Junious Roberts's Legacy
FOR MORE than a decade, state, county and municipal police departments across the country have been shifting to the use of audio-video recording devices in their patrol cars as a means of enhancing accountability. The move, begun in recognition of the fact that police should be as answerable for their actions as other public employees are, has also provided valuable protection for officers when they have been wrongly accused of abuse. But in Montgomery County, where public employee unions exercise inordinate, overweening power in virtually every government agency, the police union has thrown up roadblocks.
In a filing in Montgomery County Circuit Court in June, the Fraternal Order of Police argued that the county's plan to install the technology -- specifically the audio recorders -- should be discarded in favor of one that is more to the union's liking. The county, and the department's leadership, favor recording devices that would be automatically activated whenever a cruiser's emergency lights are switched on -- such as during pursuits, traffic stops and the transporting of prisoners, for instance. The union would limit the use of audio to traffic stops and give officers some discretion over what and when they record. The union proposal could defeat the purpose of the cameras and invite usage that would be uneven and arbitrary.
The county's proposal is in keeping with the practice of most other police departments. The automatically activated recorders also got a nod of approval from an independent mediator, who ordered that the police adopt the county's plan. What's more, Montgomery County agreed nine years ago to install recording devices in police cruisers, in a settlement with the family of an unarmed man, Junious Roberts, who was fatally shot by a county detective. The Roberts family is justifiably outraged that the terms of that settlement have not been implemented.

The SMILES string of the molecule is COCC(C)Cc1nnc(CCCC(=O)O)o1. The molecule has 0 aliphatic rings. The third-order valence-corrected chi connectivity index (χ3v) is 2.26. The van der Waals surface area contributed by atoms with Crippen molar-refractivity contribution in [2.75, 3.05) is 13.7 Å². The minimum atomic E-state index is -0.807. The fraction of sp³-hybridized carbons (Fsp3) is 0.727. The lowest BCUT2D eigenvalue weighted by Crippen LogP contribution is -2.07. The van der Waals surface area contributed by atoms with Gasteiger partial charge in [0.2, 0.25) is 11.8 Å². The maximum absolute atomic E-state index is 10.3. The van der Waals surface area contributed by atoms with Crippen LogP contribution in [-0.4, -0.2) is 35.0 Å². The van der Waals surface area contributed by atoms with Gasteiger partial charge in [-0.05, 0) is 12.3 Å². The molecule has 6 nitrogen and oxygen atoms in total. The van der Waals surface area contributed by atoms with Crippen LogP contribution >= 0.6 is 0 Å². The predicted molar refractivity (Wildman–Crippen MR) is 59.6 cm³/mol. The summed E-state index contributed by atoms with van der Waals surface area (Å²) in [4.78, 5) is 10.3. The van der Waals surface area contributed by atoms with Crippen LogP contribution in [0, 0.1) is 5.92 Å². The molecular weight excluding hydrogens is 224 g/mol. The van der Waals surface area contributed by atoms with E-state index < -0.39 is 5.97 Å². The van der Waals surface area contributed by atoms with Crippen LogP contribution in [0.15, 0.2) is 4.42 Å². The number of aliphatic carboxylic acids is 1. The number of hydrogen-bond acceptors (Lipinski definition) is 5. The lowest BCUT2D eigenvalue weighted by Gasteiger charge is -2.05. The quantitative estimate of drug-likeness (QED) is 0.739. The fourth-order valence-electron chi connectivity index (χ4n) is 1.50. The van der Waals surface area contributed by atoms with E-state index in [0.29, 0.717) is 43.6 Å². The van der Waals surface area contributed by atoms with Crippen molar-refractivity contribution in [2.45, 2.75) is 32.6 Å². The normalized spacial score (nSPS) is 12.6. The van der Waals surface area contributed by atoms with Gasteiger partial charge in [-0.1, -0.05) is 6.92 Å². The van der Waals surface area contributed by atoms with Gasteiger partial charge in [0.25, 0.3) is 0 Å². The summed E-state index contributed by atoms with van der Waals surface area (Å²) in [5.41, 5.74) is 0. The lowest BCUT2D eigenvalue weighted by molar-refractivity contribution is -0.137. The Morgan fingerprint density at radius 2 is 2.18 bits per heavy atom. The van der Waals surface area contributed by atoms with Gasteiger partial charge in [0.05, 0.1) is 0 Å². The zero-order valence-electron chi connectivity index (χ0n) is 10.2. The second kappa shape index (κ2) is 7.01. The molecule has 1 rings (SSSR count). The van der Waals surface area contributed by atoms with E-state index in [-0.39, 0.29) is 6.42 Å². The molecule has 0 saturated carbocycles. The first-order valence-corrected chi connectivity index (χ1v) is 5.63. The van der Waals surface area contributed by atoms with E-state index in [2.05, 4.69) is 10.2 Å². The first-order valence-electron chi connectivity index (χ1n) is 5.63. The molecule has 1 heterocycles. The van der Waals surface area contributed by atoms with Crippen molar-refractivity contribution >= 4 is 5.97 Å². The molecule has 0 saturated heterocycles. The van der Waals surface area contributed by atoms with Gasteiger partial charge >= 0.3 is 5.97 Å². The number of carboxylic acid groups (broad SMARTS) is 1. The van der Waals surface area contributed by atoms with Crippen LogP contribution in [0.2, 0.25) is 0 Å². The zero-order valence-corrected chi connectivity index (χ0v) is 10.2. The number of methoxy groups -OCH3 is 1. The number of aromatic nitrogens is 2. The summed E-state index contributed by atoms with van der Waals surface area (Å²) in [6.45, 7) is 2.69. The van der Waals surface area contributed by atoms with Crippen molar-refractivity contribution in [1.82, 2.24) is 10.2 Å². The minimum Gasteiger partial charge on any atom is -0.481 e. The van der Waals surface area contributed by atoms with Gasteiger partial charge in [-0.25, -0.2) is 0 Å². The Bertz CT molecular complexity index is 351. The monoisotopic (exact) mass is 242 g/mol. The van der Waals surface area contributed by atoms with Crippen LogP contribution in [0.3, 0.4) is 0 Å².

The county deserves a measure of the blame here. For a number of years, officials were halfhearted about installing the cameras, either because they preferred to use the money elsewhere or because they were disinclined to challenge the union. But County Executive Isiah Leggett (D), who took office in 2006, has pushed ahead to bring the county into line with most neighboring police departments. The union's objection -- that the audio recordings would violate the state's wiretapping law -- is silly, self-defeating and damaging to the county's image.